Centre for Public Policy Research study found that 98 percent of students use digital technology to help them learn. The findings were made in a survey conducted among 407 upper primary students, 52 teachers, and 47 parents in Ernakulam district of Kerala.
TV, WhatsApp, YouTube, e-learning apps, educational channels, etc. are used by students as digital learning tools and the study reveals that 97.79 percent of students are using these tools. The study was conducted among aided and government school students, parents and teachers in Ernakulam district. 98.07 percent of teachers encourage students to use digital learning tools. Out of the digital learning tools, 59.71 percent of students use digital learning applications for learning. Most of the students and parents use private digital learning apps like Byjus, Xylem and Exam Winner.
Teachers prefer government-funded digital learning apps, primarily the Samagra e-resource portal. Among parents who prefer private platforms, 63.64% use free platforms, while the rest opt for paid platforms. Certain parents prefer paid platforms primarily because they offer more personalised support for their children, better quality study materials, and up-to-date and relevant digital content.
The survey reveals that students with more than two digital devices at home have a higher daily usage rate (46.15%) of digital learning applications compared to students with one or two devices (22.39%). Most users of digital learning applications find them useful and have witnessed an improvement in their academic performance and understanding of topics.
Approximately 39.56% of students do not use digital learning applications, and the majority of these students encounter challenges related to the limited availability of digital devices and internet connections. Consequently, these challenges contribute to a less conducive learning environment for students.
60.2% of the students watch educational channels on TV. The most popularly watched educational channel is KITE Victers.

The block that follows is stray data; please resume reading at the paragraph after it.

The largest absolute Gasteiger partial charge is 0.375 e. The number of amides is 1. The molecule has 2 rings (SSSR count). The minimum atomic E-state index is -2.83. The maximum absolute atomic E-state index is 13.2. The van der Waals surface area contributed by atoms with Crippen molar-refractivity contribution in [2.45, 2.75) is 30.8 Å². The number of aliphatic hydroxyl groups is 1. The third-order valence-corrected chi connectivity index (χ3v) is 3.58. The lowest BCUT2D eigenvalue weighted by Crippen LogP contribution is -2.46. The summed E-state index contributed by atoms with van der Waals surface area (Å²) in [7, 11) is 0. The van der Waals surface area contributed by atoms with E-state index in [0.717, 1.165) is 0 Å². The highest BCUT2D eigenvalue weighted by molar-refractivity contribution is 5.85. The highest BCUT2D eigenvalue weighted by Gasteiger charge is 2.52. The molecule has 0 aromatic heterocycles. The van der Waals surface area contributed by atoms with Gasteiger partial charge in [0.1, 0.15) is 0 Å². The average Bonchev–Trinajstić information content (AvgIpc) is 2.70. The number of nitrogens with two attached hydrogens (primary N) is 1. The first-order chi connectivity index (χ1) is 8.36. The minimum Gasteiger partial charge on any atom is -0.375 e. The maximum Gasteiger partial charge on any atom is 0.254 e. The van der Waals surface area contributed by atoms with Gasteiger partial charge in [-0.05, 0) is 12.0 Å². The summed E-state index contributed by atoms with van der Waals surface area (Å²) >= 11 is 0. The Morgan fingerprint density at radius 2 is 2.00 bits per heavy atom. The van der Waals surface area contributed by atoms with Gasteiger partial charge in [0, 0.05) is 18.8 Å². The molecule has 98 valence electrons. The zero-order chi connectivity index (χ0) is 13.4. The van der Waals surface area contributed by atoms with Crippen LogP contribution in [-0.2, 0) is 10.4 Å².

Although KITE Victers was relied upon by all students during the pandemic, only 55.53% of the surveyed students currently continue to watch the KITE Victers Channel. And most of them watch these channels during or approaching the time of exams, not daily. 83.05% of the students surveyed watch YouTube for educational purposes. The most popular digital learning platform is YouTube as compared to digital learning apps, educational TV channels, or any ancillary apps like WhatsApp.
The survey for students revealed that the majority of the students who are taught using ICT equipment daily (65.63%) tend to have a better understanding of topics taught in class compared to students who are taught less frequently. 92.31% of teachers claim that after- school support has increased with the help of EdTech, but only 46.15% of parents and 50% of students have noticed such an increase. While 84.62% of teachers claim to have experienced improved communication with parents with regard to the child’s education, only 42.55% of parents agreed to this. 57.47% of the students surveyed stated that they received ICT training from their respective schools. Parents’ responses also align with those of the students, with around 57.45% of parents indicating that their children received training.
98.08% of the teachers indicated that the students had received ICT training from their respective schools, which is much higher than what the students and parents claimed. The majority of teachers use EdTech as a teaching tool, while only 53.85% and 73.08% of teachers use it for the assessment of students and for curriculum planning, respectively. Among the teachers surveyed, approximately 76.92% reported that their workload was
reduced with the help of EdTech tools.
88.46% of the teachers are of the opinion that EdTech is the future of education, and 42.55% of parents also share the same opinion. A majority of parents, students, and teachers don’t believe digital learning will replace physical classroom lectures. Thus, the survey suggests that while many stakeholders believe EdTech is the future of education, they do not think it will entirely replace traditional classroom lectures. EdTech would complement the in-class lectures and not substitute them.